Heartland promotes college credit for high school students

NORMAL — Heartland Community College is putting a greater emphasis on partnering with area career centers to offer courses that provide both high school and college credit and give students an early experience with college success, trustees were told Tuesday night.

“A lot of those students don’t see themselves as college material,” Sarah Diel-Hunt, associate vice president for academic affairs, said in a report to the college’s board.

By offering entry-level college courses in such areas as computer networking, digital media, early childhood education and health care while the students still are in high school, Heartland hopes to put students on a path to certificates or degrees that meet the needs of employers in the district, she explained.

Heartland has offered what are called dual-credit programs for many years but on a fairly limited basis.

This spring, for the first time, the College NOW program — “NOW” stands for “new opportunities waiting” — is offering career technical education courses at the Bloomington Area Career Center and Livingston Area Career Center, Diel-Hunt said. There are 213 students in those courses.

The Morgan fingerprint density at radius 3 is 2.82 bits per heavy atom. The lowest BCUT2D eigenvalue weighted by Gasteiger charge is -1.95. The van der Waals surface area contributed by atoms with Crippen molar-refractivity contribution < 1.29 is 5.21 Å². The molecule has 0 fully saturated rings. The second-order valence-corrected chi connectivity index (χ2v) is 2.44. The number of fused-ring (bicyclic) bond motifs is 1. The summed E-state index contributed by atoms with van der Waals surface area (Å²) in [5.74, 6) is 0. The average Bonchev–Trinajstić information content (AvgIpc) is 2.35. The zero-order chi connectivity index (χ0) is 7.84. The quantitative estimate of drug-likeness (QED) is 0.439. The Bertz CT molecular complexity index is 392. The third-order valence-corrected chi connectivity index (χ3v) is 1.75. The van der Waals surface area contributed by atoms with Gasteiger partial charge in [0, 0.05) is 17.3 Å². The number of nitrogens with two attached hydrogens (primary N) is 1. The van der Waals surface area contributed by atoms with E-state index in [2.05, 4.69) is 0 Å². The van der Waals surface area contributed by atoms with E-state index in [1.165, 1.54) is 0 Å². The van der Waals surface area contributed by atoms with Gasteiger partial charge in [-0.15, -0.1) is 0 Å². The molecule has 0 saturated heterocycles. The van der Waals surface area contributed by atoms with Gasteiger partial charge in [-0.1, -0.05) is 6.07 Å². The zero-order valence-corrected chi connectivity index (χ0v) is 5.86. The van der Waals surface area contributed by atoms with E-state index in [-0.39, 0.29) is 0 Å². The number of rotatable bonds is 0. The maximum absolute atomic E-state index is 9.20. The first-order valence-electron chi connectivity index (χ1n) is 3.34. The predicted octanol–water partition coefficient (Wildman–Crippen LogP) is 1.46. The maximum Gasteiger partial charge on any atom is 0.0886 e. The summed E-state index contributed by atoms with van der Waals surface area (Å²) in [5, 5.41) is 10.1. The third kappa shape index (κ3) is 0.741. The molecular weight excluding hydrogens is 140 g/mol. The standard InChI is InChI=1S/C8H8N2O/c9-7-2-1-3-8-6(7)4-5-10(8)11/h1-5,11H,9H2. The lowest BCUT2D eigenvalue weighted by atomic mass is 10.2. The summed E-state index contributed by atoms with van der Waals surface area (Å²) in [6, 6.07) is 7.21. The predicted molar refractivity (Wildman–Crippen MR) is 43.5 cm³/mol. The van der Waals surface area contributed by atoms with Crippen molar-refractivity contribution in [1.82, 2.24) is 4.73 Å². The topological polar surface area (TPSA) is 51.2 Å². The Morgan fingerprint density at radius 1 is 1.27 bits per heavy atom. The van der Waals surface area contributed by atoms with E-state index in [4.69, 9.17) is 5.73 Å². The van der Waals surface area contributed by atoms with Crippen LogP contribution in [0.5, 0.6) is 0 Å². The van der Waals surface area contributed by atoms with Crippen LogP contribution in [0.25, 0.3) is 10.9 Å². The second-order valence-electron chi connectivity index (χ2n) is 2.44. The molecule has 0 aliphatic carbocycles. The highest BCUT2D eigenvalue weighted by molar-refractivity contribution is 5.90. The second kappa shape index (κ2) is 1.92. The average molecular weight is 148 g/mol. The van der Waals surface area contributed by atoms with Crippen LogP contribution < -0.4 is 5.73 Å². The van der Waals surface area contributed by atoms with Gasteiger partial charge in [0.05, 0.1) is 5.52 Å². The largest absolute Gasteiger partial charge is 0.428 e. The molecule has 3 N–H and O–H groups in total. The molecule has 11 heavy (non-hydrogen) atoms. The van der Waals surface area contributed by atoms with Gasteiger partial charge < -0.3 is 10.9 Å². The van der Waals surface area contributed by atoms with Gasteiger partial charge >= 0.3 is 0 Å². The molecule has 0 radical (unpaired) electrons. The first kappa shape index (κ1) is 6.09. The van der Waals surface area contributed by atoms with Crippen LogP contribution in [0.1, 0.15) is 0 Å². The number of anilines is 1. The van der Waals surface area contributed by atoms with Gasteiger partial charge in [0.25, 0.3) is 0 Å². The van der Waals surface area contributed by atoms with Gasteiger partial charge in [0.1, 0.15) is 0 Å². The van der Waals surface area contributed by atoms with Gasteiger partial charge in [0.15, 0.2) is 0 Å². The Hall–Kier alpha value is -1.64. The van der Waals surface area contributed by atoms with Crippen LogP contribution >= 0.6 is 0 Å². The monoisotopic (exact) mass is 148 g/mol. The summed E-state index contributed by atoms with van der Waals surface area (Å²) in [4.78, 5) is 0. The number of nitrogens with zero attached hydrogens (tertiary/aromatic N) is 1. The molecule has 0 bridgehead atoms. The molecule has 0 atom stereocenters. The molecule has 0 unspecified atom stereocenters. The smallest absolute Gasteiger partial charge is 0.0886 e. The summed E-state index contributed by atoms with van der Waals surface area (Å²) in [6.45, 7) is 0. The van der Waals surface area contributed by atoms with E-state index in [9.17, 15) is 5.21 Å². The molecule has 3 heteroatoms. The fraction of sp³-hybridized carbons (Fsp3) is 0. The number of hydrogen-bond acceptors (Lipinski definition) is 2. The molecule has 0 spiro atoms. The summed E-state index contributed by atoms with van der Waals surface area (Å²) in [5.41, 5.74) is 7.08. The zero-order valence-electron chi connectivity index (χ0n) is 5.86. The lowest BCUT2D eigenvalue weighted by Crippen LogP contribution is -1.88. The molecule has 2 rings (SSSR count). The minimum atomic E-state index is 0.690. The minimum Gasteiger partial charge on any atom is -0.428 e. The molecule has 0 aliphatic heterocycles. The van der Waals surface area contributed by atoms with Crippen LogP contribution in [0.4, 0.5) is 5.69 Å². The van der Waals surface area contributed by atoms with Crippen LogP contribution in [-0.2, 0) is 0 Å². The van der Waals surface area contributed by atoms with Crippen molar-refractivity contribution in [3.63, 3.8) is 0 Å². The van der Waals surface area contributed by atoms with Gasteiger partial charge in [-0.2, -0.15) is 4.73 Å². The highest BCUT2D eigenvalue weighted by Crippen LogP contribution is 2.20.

College NOW also includes general education courses, such as English 101 and Sociology 101, and a series of workshops that focus on such skills as time management, motivation and college/career planning.

A total of 573 secondary students are taking 46 Heartland dual credit courses this year compared to 348 students in 23 courses in the 2012-13 academic year, officials said.

Besides the addition of courses and schools, growth in participation was credited, in part, to a State Farm grant underwriting tuition.

Board member Donald Gibb of Fairbury, a retired high school teacher, called expansion of Heartland’s dual-credit program “long overdue.”

In answer to a question from board Chairman Gregg Chadwick, Diel-Hunt said a faculty coordinator from Heartland works with the high school teachers who teach the dual-credit classes to ensure they maintain the rigor of college courses and follow a master syllabus approved by the state.

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